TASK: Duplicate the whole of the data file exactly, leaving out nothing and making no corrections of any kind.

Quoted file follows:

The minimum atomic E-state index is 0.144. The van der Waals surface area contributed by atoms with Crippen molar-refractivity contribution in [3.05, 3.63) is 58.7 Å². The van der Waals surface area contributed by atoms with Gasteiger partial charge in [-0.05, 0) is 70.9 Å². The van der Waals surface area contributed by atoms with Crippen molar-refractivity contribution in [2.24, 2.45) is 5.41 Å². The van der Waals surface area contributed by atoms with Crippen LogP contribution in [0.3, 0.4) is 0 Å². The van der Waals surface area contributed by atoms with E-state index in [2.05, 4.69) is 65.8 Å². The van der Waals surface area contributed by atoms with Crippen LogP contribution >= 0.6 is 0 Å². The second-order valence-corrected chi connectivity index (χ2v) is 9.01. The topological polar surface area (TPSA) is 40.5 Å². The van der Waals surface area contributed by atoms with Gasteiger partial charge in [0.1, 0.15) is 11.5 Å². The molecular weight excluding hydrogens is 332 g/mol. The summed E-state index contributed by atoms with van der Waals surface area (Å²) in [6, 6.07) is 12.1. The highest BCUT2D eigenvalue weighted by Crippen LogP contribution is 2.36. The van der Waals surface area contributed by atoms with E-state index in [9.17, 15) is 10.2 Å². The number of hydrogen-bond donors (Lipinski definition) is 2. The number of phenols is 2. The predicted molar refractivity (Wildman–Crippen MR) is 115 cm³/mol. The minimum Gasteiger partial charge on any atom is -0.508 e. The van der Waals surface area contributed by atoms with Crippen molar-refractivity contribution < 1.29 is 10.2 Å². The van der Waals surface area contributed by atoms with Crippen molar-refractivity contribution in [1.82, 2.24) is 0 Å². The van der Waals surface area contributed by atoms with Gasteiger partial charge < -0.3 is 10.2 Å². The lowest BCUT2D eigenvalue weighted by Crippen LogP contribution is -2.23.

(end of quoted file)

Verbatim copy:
The minimum atomic E-state index is 0.144. The van der Waals surface area contributed by atoms with Crippen molar-refractivity contribution in [3.05, 3.63) is 58.7 Å². The van der Waals surface area contributed by atoms with Gasteiger partial charge in [-0.05, 0) is 70.9 Å². The van der Waals surface area contributed by atoms with Crippen molar-refractivity contribution in [2.24, 2.45) is 5.41 Å². The van der Waals surface area contributed by atoms with Crippen LogP contribution in [0.3, 0.4) is 0 Å². The van der Waals surface area contributed by atoms with E-state index in [2.05, 4.69) is 65.8 Å². The van der Waals surface area contributed by atoms with Crippen LogP contribution >= 0.6 is 0 Å². The second-order valence-corrected chi connectivity index (χ2v) is 9.01. The topological polar surface area (TPSA) is 40.5 Å². The van der Waals surface area contributed by atoms with Gasteiger partial charge in [0.1, 0.15) is 11.5 Å². The molecular weight excluding hydrogens is 332 g/mol. The summed E-state index contributed by atoms with van der Waals surface area (Å²) in [6, 6.07) is 12.1. The highest BCUT2D eigenvalue weighted by Crippen LogP contribution is 2.36. The van der Waals surface area contributed by atoms with E-state index in [9.17, 15) is 10.2 Å². The number of hydrogen-bond donors (Lipinski definition) is 2. The number of phenols is 2. The predicted molar refractivity (Wildman–Crippen MR) is 115 cm³/mol. The minimum Gasteiger partial charge on any atom is -0.508 e. The van der Waals surface area contributed by atoms with Crippen molar-refractivity contribution < 1.29 is 10.2 Å². The van der Waals surface area contributed by atoms with Crippen molar-refractivity contribution in [1.82, 2.24) is 0 Å². The van der Waals surface area contributed by atoms with Gasteiger partial charge < -0.3 is 10.2 Å². The lowest BCUT2D eigenvalue weighted by Crippen LogP contribution is -2.23.